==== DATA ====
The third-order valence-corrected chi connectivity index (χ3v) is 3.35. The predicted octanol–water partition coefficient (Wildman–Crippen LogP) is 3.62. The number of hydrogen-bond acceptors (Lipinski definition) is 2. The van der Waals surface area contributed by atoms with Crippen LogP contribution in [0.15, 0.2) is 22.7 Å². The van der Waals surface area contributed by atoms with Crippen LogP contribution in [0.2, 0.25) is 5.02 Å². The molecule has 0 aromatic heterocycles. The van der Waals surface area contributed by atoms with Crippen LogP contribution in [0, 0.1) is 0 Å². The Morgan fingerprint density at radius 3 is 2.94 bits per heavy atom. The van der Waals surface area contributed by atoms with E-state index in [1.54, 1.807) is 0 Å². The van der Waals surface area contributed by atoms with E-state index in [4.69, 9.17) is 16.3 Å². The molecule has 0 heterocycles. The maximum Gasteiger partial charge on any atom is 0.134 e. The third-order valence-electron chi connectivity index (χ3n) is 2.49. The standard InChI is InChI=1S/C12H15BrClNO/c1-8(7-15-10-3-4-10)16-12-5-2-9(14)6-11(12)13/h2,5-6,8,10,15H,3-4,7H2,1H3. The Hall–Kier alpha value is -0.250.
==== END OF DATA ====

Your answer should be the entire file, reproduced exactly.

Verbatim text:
The third-order valence-corrected chi connectivity index (χ3v) is 3.35. The predicted octanol–water partition coefficient (Wildman–Crippen LogP) is 3.62. The number of hydrogen-bond acceptors (Lipinski definition) is 2. The van der Waals surface area contributed by atoms with Crippen LogP contribution in [0.15, 0.2) is 22.7 Å². The van der Waals surface area contributed by atoms with Crippen LogP contribution in [0.2, 0.25) is 5.02 Å². The molecule has 0 aromatic heterocycles. The van der Waals surface area contributed by atoms with Crippen LogP contribution in [0, 0.1) is 0 Å². The Morgan fingerprint density at radius 3 is 2.94 bits per heavy atom. The van der Waals surface area contributed by atoms with E-state index in [1.54, 1.807) is 0 Å². The van der Waals surface area contributed by atoms with E-state index in [4.69, 9.17) is 16.3 Å². The molecule has 0 heterocycles. The maximum Gasteiger partial charge on any atom is 0.134 e. The third-order valence-electron chi connectivity index (χ3n) is 2.49. The standard InChI is InChI=1S/C12H15BrClNO/c1-8(7-15-10-3-4-10)16-12-5-2-9(14)6-11(12)13/h2,5-6,8,10,15H,3-4,7H2,1H3. The Hall–Kier alpha value is -0.250.